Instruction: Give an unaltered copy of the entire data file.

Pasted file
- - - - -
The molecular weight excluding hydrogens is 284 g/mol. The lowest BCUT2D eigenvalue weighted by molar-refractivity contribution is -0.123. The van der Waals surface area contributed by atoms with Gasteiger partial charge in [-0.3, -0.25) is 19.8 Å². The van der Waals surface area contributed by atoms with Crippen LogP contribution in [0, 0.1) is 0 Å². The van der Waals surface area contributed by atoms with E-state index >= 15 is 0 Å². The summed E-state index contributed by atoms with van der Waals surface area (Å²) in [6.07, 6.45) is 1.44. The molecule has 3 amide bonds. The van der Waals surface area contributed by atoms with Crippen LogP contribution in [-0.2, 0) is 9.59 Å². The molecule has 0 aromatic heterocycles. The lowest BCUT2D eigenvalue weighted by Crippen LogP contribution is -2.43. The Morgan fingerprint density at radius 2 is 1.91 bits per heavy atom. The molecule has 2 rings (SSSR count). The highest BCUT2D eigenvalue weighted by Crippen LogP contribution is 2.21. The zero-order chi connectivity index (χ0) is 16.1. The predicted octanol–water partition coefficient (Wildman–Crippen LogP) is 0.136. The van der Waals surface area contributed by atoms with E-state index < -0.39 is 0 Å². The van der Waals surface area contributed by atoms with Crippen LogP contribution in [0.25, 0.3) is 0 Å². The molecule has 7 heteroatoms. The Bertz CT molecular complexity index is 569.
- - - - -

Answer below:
The molecular weight excluding hydrogens is 284 g/mol. The lowest BCUT2D eigenvalue weighted by molar-refractivity contribution is -0.123. The van der Waals surface area contributed by atoms with Gasteiger partial charge in [-0.3, -0.25) is 19.8 Å². The van der Waals surface area contributed by atoms with Crippen LogP contribution in [0, 0.1) is 0 Å². The van der Waals surface area contributed by atoms with E-state index >= 15 is 0 Å². The summed E-state index contributed by atoms with van der Waals surface area (Å²) in [6.07, 6.45) is 1.44. The molecule has 3 amide bonds. The van der Waals surface area contributed by atoms with Crippen LogP contribution in [-0.2, 0) is 9.59 Å². The molecule has 0 aromatic heterocycles. The lowest BCUT2D eigenvalue weighted by Crippen LogP contribution is -2.43. The Morgan fingerprint density at radius 2 is 1.91 bits per heavy atom. The molecule has 2 rings (SSSR count). The highest BCUT2D eigenvalue weighted by Crippen LogP contribution is 2.21. The zero-order chi connectivity index (χ0) is 16.1. The predicted octanol–water partition coefficient (Wildman–Crippen LogP) is 0.136. The van der Waals surface area contributed by atoms with E-state index < -0.39 is 0 Å². The van der Waals surface area contributed by atoms with Crippen LogP contribution in [0.25, 0.3) is 0 Å². The molecule has 7 heteroatoms. The Bertz CT molecular complexity index is 569.